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Stirring the pot on shot placement

Gr8bawana

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Jul 14, 2013
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4,373
Location
Nevada
Agreed. I have shot an animal in the neck, and it was not quick, and it was not pretty. I have also shot animals that I never found, but I think died that day.

To cause undue amount of suffering to an animal is such a terrible feeling. To lose an animal you think you killed an even worse one. I like to think I will take the shot that maximizes the likelihood of a combination of quick and certain death and cessation of movement over concerns of meat loss that may occur.
Head and neck shots? NO!

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Wild Bill

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Joined
Dec 9, 2015
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274
Location
SD
Being from and living in Texas, I generally find politicians, no matter the state, the most DA and low thinking. The hunters, anglers and outdoors folk I've met and spoken with, no matter the state, are some of the, smartest and free thinking people around. However, since childhood, I've noticed, even amongst the smartest people, there are those who presume to be jackasses.

All that said, I understand that a ringer shot IS a good way to kill a turkey quickly. Is that true?
If you are archery hunting and the bird is in full strut and facing directly away from you, it is a good shot.
With a shotgun, aim strictly at the base of the neck.
 

wllm1313

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Dec 9, 2015
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11,348
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Manetheren
I have seen hunters drop an animal (on TV and in video), one shot and not another step, just dropped like a stone. Seeing this is why I look at head and spine shots as viable. Where are these hunters hitting these animals? I ask, because those shot placements are never discussed and I believe they are the perfect shot placement.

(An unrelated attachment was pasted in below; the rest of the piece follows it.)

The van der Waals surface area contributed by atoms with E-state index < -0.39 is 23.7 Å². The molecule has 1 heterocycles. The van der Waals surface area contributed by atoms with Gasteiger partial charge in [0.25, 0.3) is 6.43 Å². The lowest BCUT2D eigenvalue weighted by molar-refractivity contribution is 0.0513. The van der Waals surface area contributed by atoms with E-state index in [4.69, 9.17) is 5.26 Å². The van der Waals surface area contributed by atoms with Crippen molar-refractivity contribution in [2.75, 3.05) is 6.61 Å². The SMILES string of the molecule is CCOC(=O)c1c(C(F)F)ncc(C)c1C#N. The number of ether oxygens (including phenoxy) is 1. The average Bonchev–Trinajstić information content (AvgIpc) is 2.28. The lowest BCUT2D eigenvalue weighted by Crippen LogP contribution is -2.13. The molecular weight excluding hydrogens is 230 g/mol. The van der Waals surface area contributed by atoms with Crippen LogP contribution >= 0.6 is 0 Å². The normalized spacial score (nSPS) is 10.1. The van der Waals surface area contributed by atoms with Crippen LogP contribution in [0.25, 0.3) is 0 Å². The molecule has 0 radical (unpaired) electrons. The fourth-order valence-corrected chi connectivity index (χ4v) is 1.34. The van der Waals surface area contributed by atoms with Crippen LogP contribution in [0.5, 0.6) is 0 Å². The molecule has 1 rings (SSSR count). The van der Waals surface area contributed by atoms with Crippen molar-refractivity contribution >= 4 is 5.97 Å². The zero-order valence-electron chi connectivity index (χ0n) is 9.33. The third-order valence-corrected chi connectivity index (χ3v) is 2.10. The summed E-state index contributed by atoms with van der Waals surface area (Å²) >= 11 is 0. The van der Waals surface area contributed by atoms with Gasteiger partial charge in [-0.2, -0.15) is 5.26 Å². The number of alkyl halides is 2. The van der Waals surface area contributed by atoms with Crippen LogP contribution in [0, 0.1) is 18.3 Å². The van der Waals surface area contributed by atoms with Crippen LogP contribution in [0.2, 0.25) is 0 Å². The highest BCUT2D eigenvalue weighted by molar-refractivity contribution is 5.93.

I’ve had it happen on thoracic shots fairly often. Hydrostatic shock? 🤷‍♂️ Fragmentation with a portion of the bullet hitting the spinal cord 🤷‍♂️.
 

JDH

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Joined
Sep 18, 2013
Messages
950
Location
Indiana
One thing to keep in mind is that younger / newer hunters will learn a specific aiming point and it will take conscious thought to move off that aiming point later in life. My Dad was taught head/neck shots (back in the 50's). He taught us for heart shots. I usually try for lungs now, but if there is any kind of reaction or I need to make a quicker shot - my instinct is heart shots.

I'll be teaching a lung shot, broad-side only - for my young hunters. It has more room for error than other shot placements and keeps meat loss to a minimum.
I agree...I killed a deer with a bow before I really started gun hunting and I've only been able to consciously tell myself to take the high shoulder shot once. The deer would have ran onto private property and I didn't want that to happen. I did a control gun hunt at a local nature preserve this past season and had deer at 50 yards who had never been shot at calmly walking around and I still instinctively went for the lung/heart shot.
 

oleefish2

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Joined
Oct 16, 2007
Messages
733
Location
wy
The best shots and hunters I have know have at some time made a poor shot placement me included more than once. As hey say stuff happens. All I can say is suck it up and make a better follow up sot.
 

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